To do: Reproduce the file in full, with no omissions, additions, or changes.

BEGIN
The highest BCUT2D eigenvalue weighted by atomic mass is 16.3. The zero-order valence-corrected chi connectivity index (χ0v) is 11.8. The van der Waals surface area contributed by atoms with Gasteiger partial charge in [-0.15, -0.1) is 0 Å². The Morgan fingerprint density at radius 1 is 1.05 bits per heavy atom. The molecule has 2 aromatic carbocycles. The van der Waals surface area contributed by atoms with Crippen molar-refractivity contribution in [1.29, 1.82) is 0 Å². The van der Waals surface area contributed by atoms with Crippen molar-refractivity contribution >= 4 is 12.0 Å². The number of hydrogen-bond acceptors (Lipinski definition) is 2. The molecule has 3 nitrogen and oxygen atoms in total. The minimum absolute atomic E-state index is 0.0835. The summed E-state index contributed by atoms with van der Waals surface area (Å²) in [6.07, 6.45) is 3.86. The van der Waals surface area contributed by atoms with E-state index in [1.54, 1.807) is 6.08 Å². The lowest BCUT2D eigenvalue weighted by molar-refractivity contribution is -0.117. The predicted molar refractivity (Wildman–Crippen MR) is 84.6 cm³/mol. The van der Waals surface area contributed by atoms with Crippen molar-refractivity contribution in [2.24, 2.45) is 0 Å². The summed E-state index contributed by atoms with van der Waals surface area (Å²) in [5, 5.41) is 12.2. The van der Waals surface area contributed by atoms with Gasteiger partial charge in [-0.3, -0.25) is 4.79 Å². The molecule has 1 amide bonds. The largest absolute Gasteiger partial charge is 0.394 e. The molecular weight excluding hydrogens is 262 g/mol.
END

The highest BCUT2D eigenvalue weighted by atomic mass is 16.3. The zero-order valence-corrected chi connectivity index (χ0v) is 11.8. The van der Waals surface area contributed by atoms with Gasteiger partial charge in [-0.15, -0.1) is 0 Å². The Morgan fingerprint density at radius 1 is 1.05 bits per heavy atom. The molecule has 2 aromatic carbocycles. The van der Waals surface area contributed by atoms with Crippen molar-refractivity contribution in [1.29, 1.82) is 0 Å². The van der Waals surface area contributed by atoms with Crippen molar-refractivity contribution >= 4 is 12.0 Å². The number of hydrogen-bond acceptors (Lipinski definition) is 2. The molecule has 3 nitrogen and oxygen atoms in total. The minimum absolute atomic E-state index is 0.0835. The summed E-state index contributed by atoms with van der Waals surface area (Å²) in [6.07, 6.45) is 3.86. The van der Waals surface area contributed by atoms with E-state index in [1.54, 1.807) is 6.08 Å². The lowest BCUT2D eigenvalue weighted by molar-refractivity contribution is -0.117. The predicted molar refractivity (Wildman–Crippen MR) is 84.6 cm³/mol. The van der Waals surface area contributed by atoms with Crippen molar-refractivity contribution in [2.24, 2.45) is 0 Å². The summed E-state index contributed by atoms with van der Waals surface area (Å²) in [5, 5.41) is 12.2. The van der Waals surface area contributed by atoms with Gasteiger partial charge in [-0.3, -0.25) is 4.79 Å². The molecule has 1 amide bonds. The largest absolute Gasteiger partial charge is 0.394 e. The molecular weight excluding hydrogens is 262 g/mol.